Sultan Qaboos University just published the interview I gave them about “why open source is good for your economy” in their university magazine. Read the original magazine issue (magazine copy, article copy) or my prior blog post. Finally, I have to say: Love the visuals 😉
I recently was interviewed about open source in the public sector and blogged my answers here:
- Should the public sector use open source software? 1/4
- Why did munich drop Linux and LibreOffice for Microsoft Windows and Office? 2/4
- Should the public sector consider open source only for new purchases? 3/4
- Shouldn’t a public government stay out of the software market? 4/4
t3n magazin now (liberally) translated these to German. Check it out: Ich denke, dass Software mit offenem Quelltext längst gewonnen hat. (local copy).
I have a strong aversion against letting people drag their feet from being responsible for their actions. I feel particularly strongly about this when delegating work to machines, which are not able to act using an appropriate moral value system. Starting a car and letting an autonomous driving unit take over is one such example: When faced with an impossible situation (run over an old lady or three children or commit suicide), it still has to be the driver’s decision and not a machine’s.
Ever since autonomous driving became a hot topic, I’ve tried to sell to our automotive industry partners the idea of a project to build a moral machine in autonomous driving. My definition of a moral machine (there are others) is:
At the doctor’s office, the nurse said:
“Oh, you are a professor! That is so crazy!”
I had to agree.
PS: I understand that this post may feel facetious to some. To me it is comic relief that I want to share with similarly inflicted colleagues.
There is wisdom in the second amendment of the constitution of the United States of America. A key motivation was to allow people to defend themselves against an oppressive government. Back when it was formulated, self-defense meant bearing firearms, which seems quaint today given that a government could came after you with tanks and drones. So, beyond a narrow U.S. legal interpretation, the amendment needs interpretation in a modern context. As such, it is of relevance to the world at large.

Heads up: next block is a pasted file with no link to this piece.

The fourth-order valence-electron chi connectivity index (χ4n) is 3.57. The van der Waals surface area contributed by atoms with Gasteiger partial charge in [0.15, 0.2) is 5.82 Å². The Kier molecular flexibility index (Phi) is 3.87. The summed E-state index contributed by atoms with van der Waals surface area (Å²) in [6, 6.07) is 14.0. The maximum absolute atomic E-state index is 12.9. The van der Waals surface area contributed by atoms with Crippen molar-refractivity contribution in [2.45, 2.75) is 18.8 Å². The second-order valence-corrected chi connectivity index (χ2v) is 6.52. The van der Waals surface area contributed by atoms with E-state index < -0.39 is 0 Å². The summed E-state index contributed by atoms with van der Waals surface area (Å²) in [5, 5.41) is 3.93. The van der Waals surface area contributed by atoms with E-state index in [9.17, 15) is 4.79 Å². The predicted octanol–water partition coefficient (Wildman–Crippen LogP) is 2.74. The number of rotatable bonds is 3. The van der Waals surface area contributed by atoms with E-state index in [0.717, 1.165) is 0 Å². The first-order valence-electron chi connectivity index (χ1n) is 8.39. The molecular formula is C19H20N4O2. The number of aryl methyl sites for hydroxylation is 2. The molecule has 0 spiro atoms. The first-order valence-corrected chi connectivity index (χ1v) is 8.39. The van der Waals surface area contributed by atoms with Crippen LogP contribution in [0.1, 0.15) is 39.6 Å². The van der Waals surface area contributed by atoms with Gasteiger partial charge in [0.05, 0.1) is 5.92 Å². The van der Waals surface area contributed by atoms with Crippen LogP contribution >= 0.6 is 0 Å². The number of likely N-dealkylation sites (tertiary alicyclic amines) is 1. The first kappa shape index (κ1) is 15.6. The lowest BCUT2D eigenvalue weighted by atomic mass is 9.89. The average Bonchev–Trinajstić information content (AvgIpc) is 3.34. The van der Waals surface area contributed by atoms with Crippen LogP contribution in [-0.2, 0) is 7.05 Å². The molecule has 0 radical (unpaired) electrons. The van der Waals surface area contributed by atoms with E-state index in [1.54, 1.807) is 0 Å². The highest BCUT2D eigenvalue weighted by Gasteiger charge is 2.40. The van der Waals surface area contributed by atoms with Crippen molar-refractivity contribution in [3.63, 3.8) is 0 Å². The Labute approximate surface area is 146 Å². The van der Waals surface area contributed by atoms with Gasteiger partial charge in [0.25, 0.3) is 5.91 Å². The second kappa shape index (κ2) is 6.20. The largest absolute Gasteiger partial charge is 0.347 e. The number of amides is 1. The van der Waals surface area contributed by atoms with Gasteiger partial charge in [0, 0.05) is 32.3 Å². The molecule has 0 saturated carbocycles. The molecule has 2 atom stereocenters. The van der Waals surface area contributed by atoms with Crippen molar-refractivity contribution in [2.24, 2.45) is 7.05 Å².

What does the right to self-defense against a potentially oppressive government mean?
You may have seen the video below by Boston Dynamics. It shows a robot dog dancing to Uptown Funk by Bruno Mars. It is fun and funny to watch, but people also expressed serious worries about robot inroads into human behavior. However, there is no explanation by Boston Dynamics and it is not at all clear whether this is a simple magic trick created to fool the onlookers or real artificial intelligence (AI) progress.
Not surprisingly, this huddling panel at the 2018 Berlin Open Data Day came to no specific conclusion, just different opinions on business models and who should earn what income.
Some nuggets of insight: Leave it to public institutions to decide for themselves — open data should be freely available, otherwise some commercial business models break down — cities should be neutral to startups and establish collaborations for everyone’s benefit — leave it to companies to generate value from open data and they will give back #muwhaha — don’t monetarize open data at all — if users don’t pay, public institutions won’t have the funds to provide open data — open data should be considered public infrastructure and follow established practices — the data belongs to the public anyway — selling data is too expensive for a city.
In related news, some cheap laughs for public institution bashing from one panelist. Personally, I find this less than helpful.
One amusing quote from another panelist:
In theory, we all agree, in practice, we do not.
I guess more sustainability research is needed.
If you think it is funny that the German government declares itself a leader in open data, please note that verbally the slide was declared as aspirational rather than current reality.